August 18, 2016

As an accidental theater critic for the past 15 years or so, first in Seattle and now in Eugene, I’ve had the great good fortune to see Shakespeare performed in a variety of ways and in a variety of settings, professional and otherwise. Often upon the stage it’s just a poor player strutting and fretting, signifying very little, yet other times the work is divine beyond all reason.

August 11, 2016

Living in Oregon’s Willamette Valley means that Manifest Destiny, also known as the Pacific Ocean, is never more than an hour away. From this distance, or even up close, it’s easy to romanticize such a beautiful place. Gazing upon the Pacific, anything feels possible.

Visit the Oregon Coast, however, and sometimes you find sandblasted people and communities, stooped low against literal and metaphorical headwinds — economically and emotionally depressed. 

August 4, 2016

The passion of a young scholar knows no bounds. In the pursuit of knowledge, the King of Navarre and his best friends swear a sacred vow to renounce sleep, wine and even women for three years as they engage solely in educating themselves.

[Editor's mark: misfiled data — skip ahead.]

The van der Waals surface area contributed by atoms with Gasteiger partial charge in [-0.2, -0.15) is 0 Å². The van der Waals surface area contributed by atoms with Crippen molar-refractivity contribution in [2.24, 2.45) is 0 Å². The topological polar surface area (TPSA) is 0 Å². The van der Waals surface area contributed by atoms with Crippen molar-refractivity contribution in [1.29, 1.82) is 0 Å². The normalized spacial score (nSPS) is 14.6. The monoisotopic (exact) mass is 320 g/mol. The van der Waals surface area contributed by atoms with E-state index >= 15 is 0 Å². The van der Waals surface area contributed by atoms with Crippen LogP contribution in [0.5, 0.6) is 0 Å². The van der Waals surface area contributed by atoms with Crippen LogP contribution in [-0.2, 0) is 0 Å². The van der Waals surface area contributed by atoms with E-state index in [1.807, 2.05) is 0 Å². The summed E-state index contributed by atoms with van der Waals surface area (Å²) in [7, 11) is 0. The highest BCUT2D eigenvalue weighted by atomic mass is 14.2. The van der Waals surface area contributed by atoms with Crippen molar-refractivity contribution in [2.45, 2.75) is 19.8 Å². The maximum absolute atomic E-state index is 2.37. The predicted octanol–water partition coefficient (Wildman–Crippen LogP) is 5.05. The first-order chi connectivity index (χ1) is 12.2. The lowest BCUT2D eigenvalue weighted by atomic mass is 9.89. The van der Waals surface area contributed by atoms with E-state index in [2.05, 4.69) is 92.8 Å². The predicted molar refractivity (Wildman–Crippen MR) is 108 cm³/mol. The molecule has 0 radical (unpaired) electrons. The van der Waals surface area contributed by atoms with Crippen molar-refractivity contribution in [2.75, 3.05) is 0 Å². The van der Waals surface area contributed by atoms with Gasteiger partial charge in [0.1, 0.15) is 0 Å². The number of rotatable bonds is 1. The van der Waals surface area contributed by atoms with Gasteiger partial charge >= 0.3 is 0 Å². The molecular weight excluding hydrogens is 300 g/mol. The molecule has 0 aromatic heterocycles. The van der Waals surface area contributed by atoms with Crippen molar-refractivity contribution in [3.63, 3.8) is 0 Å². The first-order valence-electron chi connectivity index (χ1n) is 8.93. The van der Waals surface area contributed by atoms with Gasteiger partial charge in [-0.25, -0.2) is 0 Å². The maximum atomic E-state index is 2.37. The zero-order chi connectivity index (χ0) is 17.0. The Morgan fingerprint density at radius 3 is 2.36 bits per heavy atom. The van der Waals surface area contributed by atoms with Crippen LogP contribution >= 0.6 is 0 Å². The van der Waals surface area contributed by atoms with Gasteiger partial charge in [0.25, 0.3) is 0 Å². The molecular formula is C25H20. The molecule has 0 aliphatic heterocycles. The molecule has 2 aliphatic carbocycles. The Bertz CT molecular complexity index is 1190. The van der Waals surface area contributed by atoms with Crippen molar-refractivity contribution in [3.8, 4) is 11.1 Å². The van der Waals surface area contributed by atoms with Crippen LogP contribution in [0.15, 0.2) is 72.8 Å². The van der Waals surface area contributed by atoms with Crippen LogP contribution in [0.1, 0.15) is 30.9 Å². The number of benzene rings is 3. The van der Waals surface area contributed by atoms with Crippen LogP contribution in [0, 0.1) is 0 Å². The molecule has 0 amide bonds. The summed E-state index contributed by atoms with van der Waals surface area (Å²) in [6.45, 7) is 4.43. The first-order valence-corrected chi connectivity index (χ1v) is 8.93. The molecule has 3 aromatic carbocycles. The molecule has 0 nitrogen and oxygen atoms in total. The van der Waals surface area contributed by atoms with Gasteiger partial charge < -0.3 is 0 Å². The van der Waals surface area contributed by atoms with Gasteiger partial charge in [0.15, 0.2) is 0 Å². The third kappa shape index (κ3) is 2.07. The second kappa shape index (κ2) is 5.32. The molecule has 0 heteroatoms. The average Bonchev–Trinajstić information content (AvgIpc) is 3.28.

Then the witty Princess of France and her ladies in waiting arrive at the court of Navarre to negotiate a land dispute. Mayhem ensues.

August 4, 2016

Central to the comic tension of You Can’t Take It With You is a fairly routine dichotomy that, perhaps by its very nature, remains forever unresolved, and which best might be summed up thus: freedom versus bondage.

Of course, freedom and bondage have been at war since before Socrates whispered in Plato’s ear and Jesus put a shellacking on the Pharisees, but in this country we like to imagine capitalism invented the eternal conflict between vile materialism and spiritual liberation — in other words, Wall Street versus Main Street.

July 21, 2016

Eugene audiences have a rare opportunity this summer to see School of Rock, a hit musical still running on Broadway.

Eularee Smith, executive director of Upstart Crow Studios, says it’s unusual for a show still on Broadway to be licensed for nationwide production. Upstart Crow Studios is a local nonprofit youth-oriented performing arts association.